Skeptophilia (skep-to-fil-i-a) (n.) - the love of logical thought, skepticism, and thinking critically. Being an exploration of the applications of skeptical thinking to the world at large, with periodic excursions into linguistics, music, politics, cryptozoology, and why people keep seeing the face of Jesus on grilled cheese sandwiches.

Saturday, August 29, 2015

Privilege blindness

It is a mystery to me why some people think that any curtailment of their choice to be as offensive as they want is an infringement of their fundamental rights.

It's this kind of attitude that led to the following, which has been widely posted (often to shouts of acclamation):

The level of "I don't get it" that is embodied in this one image is staggering, even if (as one poster said), "It's satire."  Are you really trying to equate the gay pride flag, a symbol of solidarity in the face of oppression, with the Confederate flag, which to many people represents slavery, prejudice, bigotry, and persecution?  And further, are you actually claiming that Vester Flanagan, the gay African American man who gunned down two reporters while they were on the air, was motivated to do so by his homosexuality to the same extent that Charleston church shooter Dylann Roof was motivated by his race hatred and espousal of white supremacy?

Satire, my ass.  This isn't satire.  This is redneck rah-rah willful ignorance.

And need I add that every person I've seen post this is a heterosexual white man?  Nah, probably didn't need to mention it.  The enculturation of privilege has blinded these people to the possibility that not everyone has the same access to security, acceptance, and safety that they do.  So let me do a little wake-up call for y'all.

You don't know what it's like to be in danger when you walk down the street because of your gender.  You don't know what it's like to be jeered at because of your skin color, and to wonder if those jeers could progress to violence, to consider whether your decision to be in this place at this time might be the last bad decision you'll ever make.  You can hold hands with and kiss the person you love in public without having to worry that you'll (at best) be told you're going to burn for eternity, or (at worst) be the victims of assault.

You don't know what it is to be in a position of powerlessness, every day of every year, because of something you have absolutely no control over.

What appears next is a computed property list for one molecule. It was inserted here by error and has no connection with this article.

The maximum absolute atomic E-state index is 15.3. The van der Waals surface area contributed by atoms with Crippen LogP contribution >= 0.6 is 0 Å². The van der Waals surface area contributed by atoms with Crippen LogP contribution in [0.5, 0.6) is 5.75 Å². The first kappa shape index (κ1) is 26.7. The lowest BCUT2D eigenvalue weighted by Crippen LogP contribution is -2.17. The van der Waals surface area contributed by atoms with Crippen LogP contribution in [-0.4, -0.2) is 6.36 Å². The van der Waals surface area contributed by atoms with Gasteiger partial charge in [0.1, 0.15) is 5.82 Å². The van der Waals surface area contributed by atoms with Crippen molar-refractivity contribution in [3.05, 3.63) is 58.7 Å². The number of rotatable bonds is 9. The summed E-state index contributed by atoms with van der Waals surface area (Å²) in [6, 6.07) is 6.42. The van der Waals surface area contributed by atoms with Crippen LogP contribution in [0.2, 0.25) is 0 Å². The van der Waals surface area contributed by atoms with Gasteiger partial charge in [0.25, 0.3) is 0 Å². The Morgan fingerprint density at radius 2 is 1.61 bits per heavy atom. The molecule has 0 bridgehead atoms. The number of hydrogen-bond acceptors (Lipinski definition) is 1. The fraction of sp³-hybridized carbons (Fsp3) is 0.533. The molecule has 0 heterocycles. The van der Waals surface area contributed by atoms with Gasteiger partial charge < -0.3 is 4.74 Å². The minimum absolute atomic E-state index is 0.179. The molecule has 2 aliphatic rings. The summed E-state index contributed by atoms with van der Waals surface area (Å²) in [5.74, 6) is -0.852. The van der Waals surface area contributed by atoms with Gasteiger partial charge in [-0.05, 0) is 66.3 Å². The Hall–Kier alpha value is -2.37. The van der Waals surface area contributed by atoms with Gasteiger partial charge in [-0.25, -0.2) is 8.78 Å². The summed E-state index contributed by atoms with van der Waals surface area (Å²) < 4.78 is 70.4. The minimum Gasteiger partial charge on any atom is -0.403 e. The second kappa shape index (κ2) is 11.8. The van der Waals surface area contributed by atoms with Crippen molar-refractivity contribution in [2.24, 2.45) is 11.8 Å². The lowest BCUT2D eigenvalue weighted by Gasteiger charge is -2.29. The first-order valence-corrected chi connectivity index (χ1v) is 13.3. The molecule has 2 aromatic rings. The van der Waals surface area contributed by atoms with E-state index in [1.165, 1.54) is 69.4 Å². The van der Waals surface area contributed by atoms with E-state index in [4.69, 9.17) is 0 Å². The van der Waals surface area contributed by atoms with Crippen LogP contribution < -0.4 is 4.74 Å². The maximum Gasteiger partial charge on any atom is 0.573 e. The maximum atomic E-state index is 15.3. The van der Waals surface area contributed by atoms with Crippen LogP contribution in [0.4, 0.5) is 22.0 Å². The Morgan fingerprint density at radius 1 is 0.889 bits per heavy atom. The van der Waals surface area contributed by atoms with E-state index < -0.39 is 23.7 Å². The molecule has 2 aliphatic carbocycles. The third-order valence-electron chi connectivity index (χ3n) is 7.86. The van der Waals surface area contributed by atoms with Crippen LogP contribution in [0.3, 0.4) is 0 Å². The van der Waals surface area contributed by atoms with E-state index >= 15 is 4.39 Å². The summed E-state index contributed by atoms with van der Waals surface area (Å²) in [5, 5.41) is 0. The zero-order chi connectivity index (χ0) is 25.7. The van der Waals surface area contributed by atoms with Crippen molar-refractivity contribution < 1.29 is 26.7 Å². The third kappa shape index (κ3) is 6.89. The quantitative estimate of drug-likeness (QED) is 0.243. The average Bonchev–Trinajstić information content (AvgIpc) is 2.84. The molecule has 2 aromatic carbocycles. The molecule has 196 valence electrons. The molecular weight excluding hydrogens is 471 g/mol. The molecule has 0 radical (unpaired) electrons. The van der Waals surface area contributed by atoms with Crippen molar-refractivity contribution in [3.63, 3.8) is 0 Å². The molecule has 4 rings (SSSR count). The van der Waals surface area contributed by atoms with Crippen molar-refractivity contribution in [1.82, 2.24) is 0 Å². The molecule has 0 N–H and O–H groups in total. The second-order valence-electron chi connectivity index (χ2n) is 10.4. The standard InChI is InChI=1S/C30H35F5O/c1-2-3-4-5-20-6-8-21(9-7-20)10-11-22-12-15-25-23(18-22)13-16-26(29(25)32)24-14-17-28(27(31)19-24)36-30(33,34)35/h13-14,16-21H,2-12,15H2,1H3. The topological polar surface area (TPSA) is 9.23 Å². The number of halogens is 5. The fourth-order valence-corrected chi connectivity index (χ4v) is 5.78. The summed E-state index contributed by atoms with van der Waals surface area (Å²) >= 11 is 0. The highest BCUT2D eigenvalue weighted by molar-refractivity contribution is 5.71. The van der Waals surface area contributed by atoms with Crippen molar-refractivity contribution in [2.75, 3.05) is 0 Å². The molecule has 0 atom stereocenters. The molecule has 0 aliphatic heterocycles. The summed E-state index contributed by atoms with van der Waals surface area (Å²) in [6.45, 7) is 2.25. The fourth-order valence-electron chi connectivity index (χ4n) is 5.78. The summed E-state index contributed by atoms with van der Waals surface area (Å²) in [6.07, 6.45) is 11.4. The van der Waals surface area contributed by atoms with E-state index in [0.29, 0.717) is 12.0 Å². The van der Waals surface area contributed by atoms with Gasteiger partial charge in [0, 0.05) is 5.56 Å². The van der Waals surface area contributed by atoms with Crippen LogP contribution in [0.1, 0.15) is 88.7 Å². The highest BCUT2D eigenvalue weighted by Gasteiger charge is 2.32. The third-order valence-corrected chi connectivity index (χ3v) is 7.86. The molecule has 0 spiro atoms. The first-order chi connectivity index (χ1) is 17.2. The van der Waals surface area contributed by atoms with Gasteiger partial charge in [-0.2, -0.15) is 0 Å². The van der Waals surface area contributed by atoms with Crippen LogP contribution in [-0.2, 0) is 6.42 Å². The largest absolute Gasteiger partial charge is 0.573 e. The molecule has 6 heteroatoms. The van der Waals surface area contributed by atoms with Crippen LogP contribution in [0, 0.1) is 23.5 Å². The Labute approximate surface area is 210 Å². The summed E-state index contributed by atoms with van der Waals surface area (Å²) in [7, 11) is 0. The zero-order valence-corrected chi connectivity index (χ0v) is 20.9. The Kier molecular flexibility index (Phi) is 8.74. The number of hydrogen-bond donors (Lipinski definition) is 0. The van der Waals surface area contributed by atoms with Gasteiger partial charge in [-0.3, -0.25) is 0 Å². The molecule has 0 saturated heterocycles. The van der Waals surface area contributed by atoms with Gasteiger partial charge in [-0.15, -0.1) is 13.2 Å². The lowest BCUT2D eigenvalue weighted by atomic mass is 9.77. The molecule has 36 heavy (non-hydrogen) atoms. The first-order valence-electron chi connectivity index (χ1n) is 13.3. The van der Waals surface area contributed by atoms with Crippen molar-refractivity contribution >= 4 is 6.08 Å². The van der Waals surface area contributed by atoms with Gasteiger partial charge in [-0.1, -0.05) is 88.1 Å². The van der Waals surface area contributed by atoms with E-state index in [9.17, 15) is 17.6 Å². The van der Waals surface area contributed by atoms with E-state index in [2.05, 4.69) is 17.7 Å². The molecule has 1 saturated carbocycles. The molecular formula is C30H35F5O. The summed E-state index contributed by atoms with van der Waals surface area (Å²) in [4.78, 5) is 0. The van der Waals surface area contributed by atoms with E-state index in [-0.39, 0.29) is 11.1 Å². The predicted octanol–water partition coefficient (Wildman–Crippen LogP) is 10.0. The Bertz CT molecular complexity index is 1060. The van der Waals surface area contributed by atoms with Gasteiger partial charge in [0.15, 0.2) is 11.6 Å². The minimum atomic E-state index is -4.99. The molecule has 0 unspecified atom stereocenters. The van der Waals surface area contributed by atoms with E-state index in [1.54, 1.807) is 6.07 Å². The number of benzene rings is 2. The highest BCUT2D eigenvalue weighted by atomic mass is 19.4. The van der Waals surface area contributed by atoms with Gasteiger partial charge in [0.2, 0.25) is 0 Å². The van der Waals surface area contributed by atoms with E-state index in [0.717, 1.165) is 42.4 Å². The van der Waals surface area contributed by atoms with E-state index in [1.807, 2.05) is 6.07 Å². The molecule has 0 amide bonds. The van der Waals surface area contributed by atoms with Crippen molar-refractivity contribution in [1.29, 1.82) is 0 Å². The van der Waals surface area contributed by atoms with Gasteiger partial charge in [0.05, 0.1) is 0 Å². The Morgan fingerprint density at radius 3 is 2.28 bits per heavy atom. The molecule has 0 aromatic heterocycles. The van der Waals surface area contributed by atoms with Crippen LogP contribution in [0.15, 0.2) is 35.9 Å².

And if you're saying, "You don't either.  You're a heterosexual white man, too," you're absolutely right.  The difference is, I know I don't know these things.  I am aware that my privileged status in this culture has put me in the position of never being obliged to think about any of this.  You, apparently, are not.

It's the same business as the outcry against Caitlyn Jenner when she won the ESPY Courage Award.  "That's not courage!" people snarled.  "It's not courage to claim you're female when you're not!"

Really?  Are you transgender?  Have you fought with the knowledge that your biological gender, your mind, and your sexual desires simply don't line up the same way they do for the majority?  Do you have any idea what it's like to live with the social stigma of non-cisgender identification?  Have you had to deal with the repercussions from family, friends, the public?


Then shut the fuck up.

I have studiously avoided issues of race, privilege, and prejudice in this blog, for the very good reason that as a member of the most privileged class in the United States, my perspective on those issues would be worthless.  But if I am not knowledgeable about something, I stay silent on the topic, and avoid posting inflammatory rhetoric that demonstrates my ignorance and shallowness to the world.

Which is a reservation that some people evidently lack.

1 comment:

  1. Brilliant! Perhaps you've already read it, but here's a sobering speech on race that is relevant to many of the points you made: